In 1991, South Shore Hospital became the first hospital in Massachusetts to earn maximum three-year accreditation with commendation from the Joint Commission on Accreditation of Healthcare Organizations (JCAHO). Since introducing accreditation with commendation - its most distinguished level of recognition - in 1991, JCAHO had awarded it to fewer than six percent of 2,672 hospitals surveyed.
The Hospital set records again in 1994 and 1997 when it received consecutive back-to-back three-year JCAHO accreditations with commendation. Both times, it was the first hospital in Massachusetts to earn this distinction.
For the region's growing elderly population, the Hospital introduced an award-winning transitional rehabilitation program in 1991 to give patients who might have been permanent nursing home residents a better chance to go home. In 1996, South Shore Regional Health Services expanded to include 12 facilities, bringing services to more nursing home residents and patients requiring home health care.
In 1997, the Hospital introduced the Partnership for Senior Health, a new department designed to improve the quality and availability of health care services for seniors. To help meet this goal, the partnership introduced Healthy Values, a membership program that helped people over age 60 stay active and healthy by providing them with discounts on health programs and leisure activities, as well as access to health insurance experts.
Facilities and Personnel
In 1991, an expanded emergency department opened, offering a separate urgent care area, and creating much-needed comfort and convenience for patients. Designed to accommodate more than 60,000 patient visits a year, it was a huge improvement over the former emergency department, built in 1967 to handle 15,000 visits annually. A November dedication ceremony featured Massachusetts Governor William F. Weld as keynote speaker, and drew more than 800 supporters. The Emergency Center received national recognition, with an award from the National Symposium on Healthcare Design for its "innovative, life-enhancing design that supports healing and promotes well-being."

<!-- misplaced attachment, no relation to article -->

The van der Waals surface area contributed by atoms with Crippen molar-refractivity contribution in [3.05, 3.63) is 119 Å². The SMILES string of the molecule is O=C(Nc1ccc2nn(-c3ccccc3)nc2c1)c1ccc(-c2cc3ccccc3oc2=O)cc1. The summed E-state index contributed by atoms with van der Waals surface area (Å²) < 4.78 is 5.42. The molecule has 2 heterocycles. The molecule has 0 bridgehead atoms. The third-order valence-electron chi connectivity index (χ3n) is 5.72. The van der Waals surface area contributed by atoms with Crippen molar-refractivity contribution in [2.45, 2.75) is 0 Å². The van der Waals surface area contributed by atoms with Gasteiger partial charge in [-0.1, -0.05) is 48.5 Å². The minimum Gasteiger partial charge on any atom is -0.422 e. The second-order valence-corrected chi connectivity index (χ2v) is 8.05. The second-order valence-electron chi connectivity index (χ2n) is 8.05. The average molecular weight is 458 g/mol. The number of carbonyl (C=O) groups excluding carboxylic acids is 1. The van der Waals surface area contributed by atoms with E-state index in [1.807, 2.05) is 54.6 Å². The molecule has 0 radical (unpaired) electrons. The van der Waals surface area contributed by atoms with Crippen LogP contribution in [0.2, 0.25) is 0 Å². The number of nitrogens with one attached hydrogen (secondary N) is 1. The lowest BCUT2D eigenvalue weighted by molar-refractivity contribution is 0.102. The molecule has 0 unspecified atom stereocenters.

In January 1993, the Hospital acquired the master lease for the building at 780 Main Street from Bay State Health Care and opened an Outpatient Services Center. The 47,000 square-foot center made it easier to schedule surgery at times for both patients and surgeons, allowed key outpatient programs to expand, and accelerated the Hospital's timetable to respond to growing numbers of area residents needing ambulatory surgery.
Six months later, the Hospital opened a comprehensive Outpatient Rehabilitation Center in a dramatically renovated West Wing I. Launched and managed in association with AdvantageHealth Corporation and its New England Rehabilitation Hospital, the center was developed to meet the regional need for rehabilitation services directed by a physiatrist.
In September 1993, Arthur Sharp succeeded Harry W. Healey, Jr., as chairman of the South Shore Hospital Board of Directors. Robert Deininger succeeded Herb Emilson as Chairman of the South Shore Health and Educational Foundation Board of Trustees. Dr. David Rudolph was elected medical staff president, having succeeded Dr. Stephen O'Connor.